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Technology's Place in Retirement

As a real life geek, I have always enjoyed a new gadget and been excited about the opportunity technology has to improve daily life. There are so many potential positive impacts to our daily lives easing connection with family and friends, putting infinite opportunities to increase our knowledge literally at our fingertips, increased productivity, safer and faster travel, golf clubs that hit straighter and longer, increased security and accessibility in our homes, improved medical care and more advanced medicines, hail a ride with Uber, order dinner for the family on Doordash, access anywhere and anytime to favorite music, television, and movies, and the list goes on. Nothing on this earth is perfect and as in most cases there is a balance of good and bad. A very simple view of this is the adage 'too much of a good thing'. MedicalNewsToday wrote a great article about overuse of technology and potentially more significant psychological and physical impacts from overuse on developing children and teenagers, and how to create better habits and avoid overuse. There is also a very real privacy concern. Being so connected means so much of what we put online can be visible to people who would use it for the wrong reasons. So where is technology's place in our lives, and how can we benefit healthfully from it in our retirement?


Forbes has a recent article outlining some of the areas of our lives technology has already tapped into and holds strong influence over. Our lifestyle, health, privacy, attitudes (of our youth), business, and human behavior are all highlighted. Picking up the phone to call and talk with a family member or friend is invaluable when feeling lonely, and technology has given us the ability to video chat with the whole family. Seeing each others' faces and bringing us that much closer to being together. The reach is too overreaching to be ignored, and with the recent adoption of telehealth and personal medical devices tracking heart rage, blood oxygen level, sleep, and the ability to take an ECG (Apple Watch Series 7) anytime and anywhere, why would we want to ignore it?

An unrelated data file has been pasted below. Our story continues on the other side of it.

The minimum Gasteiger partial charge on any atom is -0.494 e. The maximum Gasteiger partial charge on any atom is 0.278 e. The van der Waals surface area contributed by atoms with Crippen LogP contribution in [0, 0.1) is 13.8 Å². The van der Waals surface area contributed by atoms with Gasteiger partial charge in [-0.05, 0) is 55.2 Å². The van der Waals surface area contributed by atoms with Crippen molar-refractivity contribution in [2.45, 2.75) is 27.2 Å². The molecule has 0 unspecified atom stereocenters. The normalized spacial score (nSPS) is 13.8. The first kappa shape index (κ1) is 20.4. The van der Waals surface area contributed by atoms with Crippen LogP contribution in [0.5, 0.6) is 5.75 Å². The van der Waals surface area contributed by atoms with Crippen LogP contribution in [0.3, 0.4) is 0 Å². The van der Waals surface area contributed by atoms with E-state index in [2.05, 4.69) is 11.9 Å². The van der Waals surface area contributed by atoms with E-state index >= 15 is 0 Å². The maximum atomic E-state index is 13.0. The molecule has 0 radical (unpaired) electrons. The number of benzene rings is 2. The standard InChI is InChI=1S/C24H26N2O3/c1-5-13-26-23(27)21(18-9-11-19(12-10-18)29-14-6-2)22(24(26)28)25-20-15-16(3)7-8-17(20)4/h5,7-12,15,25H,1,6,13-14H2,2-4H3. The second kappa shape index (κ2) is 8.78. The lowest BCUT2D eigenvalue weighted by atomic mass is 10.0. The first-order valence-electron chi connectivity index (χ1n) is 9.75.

Well cost for one, and one of the major hurdles can be how confusing technology can be for even the geekiest of geeks 🤓. There are so many options out there and determining which one is the best for me and you may be different answers. Thankfully technology has yet once again provided easy access to reviews and advice like the April 20, 2022 article in Cision PR Newswire analyzing and promoting in home technology by Fellowship Connected Living, and The Washington Post's article on ElliQ, a robot built around artificially intelligent empathy that 'lives with you' as the article says.


So what is technology's place in retirement? With its relative omniscience and ubiquity, that question may be less important than how we choose to use it and what parts of our lives we choose to benefit.



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